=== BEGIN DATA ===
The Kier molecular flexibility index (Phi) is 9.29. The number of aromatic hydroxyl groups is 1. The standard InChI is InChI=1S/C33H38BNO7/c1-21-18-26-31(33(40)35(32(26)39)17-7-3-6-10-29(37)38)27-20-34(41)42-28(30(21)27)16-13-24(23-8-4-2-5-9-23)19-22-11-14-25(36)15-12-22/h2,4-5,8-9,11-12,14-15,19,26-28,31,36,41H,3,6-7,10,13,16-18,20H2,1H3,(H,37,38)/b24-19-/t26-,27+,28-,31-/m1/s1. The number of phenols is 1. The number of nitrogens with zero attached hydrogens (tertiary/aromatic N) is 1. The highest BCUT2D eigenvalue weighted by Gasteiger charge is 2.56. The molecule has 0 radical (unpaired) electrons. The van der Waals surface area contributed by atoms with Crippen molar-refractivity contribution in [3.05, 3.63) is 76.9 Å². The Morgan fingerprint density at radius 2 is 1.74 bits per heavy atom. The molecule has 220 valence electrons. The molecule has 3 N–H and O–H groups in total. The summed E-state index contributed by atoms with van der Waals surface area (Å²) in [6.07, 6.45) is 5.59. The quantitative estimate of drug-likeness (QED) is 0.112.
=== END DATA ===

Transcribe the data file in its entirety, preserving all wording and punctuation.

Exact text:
The Kier molecular flexibility index (Phi) is 9.29. The number of aromatic hydroxyl groups is 1. The standard InChI is InChI=1S/C33H38BNO7/c1-21-18-26-31(33(40)35(32(26)39)17-7-3-6-10-29(37)38)27-20-34(41)42-28(30(21)27)16-13-24(23-8-4-2-5-9-23)19-22-11-14-25(36)15-12-22/h2,4-5,8-9,11-12,14-15,19,26-28,31,36,41H,3,6-7,10,13,16-18,20H2,1H3,(H,37,38)/b24-19-/t26-,27+,28-,31-/m1/s1. The number of phenols is 1. The number of nitrogens with zero attached hydrogens (tertiary/aromatic N) is 1. The highest BCUT2D eigenvalue weighted by Gasteiger charge is 2.56. The molecule has 0 radical (unpaired) electrons. The van der Waals surface area contributed by atoms with Crippen molar-refractivity contribution in [3.05, 3.63) is 76.9 Å². The Morgan fingerprint density at radius 2 is 1.74 bits per heavy atom. The molecule has 220 valence electrons. The molecule has 3 N–H and O–H groups in total. The summed E-state index contributed by atoms with van der Waals surface area (Å²) in [6.07, 6.45) is 5.59. The quantitative estimate of drug-likeness (QED) is 0.112.